Young Adult Library Services Association

Book Review: Mockingbird

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Written by Kathryn Erskine
Published: 2010 by Philomel
 224 pages
Ages: 10 & up
Topics: Asperger’s syndrome, school shooting, death, social situations

Caitlin is a fifth grader who prefers her world in black and white where the colors don’t blend, so it’s not confusing in a world already difficult to understand. Caitlin has Asperger’s syndrome, which is similar to autism. She has difficulty with social skills and doesn’t make friends easily, for her the perfect school group is working alone. She doesn’t make eye contact and has trouble identifying facial expressions. When she becomes anxious in a social situation she often sucks on her shirt or fidgets with her hands. She meets with the school counselor who teaches her social skills and the importance to make friends to get ready for middle school next year. Caitlin also visits the school counselor to manage her brother Devon’s recent death. The brother died in a school shooting that occurred in a small community. Caitlin doesn’t understand exactly why her brother died and searches in her dictionary to learn about the heart. Finally, Caitlin discovers after reading the word closure that it is exactly what her and her father need to manage Devon’s death.

The book’s title Mockingbird refers to how her brother loved the film To Kill a Mockingbird and he often called Caitlin Scout. Caitlin often states that her own dad is similar to Atticus. I had difficulty putting an age frame on Mockingbird, since the topic is complex and sensitive. The book only refers to the shooting from Caitlin’s perspective as The Day Our Life Fell Apart and doesn’t get graphic or discuss any details. The book focuses more upon Caitlin’s daily struggles to adjust into a colorful world, but still being herself. Mockingbird won a YALSA (Young Adult Library Services Association) Best Fiction Award in 2011. It also won a National Book Award for Young People’s Literature in 2010.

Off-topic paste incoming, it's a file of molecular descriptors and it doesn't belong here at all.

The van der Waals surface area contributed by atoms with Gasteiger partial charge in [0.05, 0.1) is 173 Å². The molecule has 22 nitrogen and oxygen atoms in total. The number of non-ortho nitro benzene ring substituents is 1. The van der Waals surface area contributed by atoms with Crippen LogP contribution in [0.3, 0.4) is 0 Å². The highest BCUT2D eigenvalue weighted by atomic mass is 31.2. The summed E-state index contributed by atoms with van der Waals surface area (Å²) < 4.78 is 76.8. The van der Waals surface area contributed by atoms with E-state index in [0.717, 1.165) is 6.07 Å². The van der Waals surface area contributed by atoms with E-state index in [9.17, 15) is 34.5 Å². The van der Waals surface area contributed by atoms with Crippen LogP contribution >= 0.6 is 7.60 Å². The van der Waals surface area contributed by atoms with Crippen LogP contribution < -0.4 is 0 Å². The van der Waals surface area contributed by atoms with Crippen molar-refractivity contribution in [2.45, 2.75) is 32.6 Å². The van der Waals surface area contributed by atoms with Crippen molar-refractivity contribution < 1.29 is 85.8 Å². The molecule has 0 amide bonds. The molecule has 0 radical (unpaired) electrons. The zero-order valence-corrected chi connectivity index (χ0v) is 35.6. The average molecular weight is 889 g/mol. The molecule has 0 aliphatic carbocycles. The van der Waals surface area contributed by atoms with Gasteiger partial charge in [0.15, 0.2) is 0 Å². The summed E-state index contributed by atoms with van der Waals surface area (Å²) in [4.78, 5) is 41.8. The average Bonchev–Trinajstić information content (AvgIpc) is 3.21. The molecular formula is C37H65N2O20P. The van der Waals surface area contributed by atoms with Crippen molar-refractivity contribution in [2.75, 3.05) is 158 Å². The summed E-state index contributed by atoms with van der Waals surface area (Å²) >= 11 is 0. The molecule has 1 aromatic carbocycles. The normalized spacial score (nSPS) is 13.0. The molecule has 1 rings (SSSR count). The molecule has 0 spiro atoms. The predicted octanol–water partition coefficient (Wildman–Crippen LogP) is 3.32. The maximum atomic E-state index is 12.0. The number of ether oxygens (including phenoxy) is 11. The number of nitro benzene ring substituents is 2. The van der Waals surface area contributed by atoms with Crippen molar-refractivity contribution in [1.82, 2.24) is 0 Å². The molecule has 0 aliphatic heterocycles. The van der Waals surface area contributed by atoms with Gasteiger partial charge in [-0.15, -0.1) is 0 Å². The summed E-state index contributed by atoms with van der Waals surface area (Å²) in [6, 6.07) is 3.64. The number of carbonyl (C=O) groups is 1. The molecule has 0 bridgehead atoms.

Caitlin, Dad says. The whole town is upset by what happened. They want to help.
     They want to be with you. Talk to you. Take you places.
     I don’t want to be with them or talk to them or go places with them.
     He sighs. They want to help you deal with life, Caitlin…without Devon. 


     I don’t know what this means but the people come to our house. I wish I could hide in Devon’s room but I’m not allowed in there now. Not since The Day Our Life Fell Apart…


– Kathryn Erskine (Mockingbird, pages 10-11)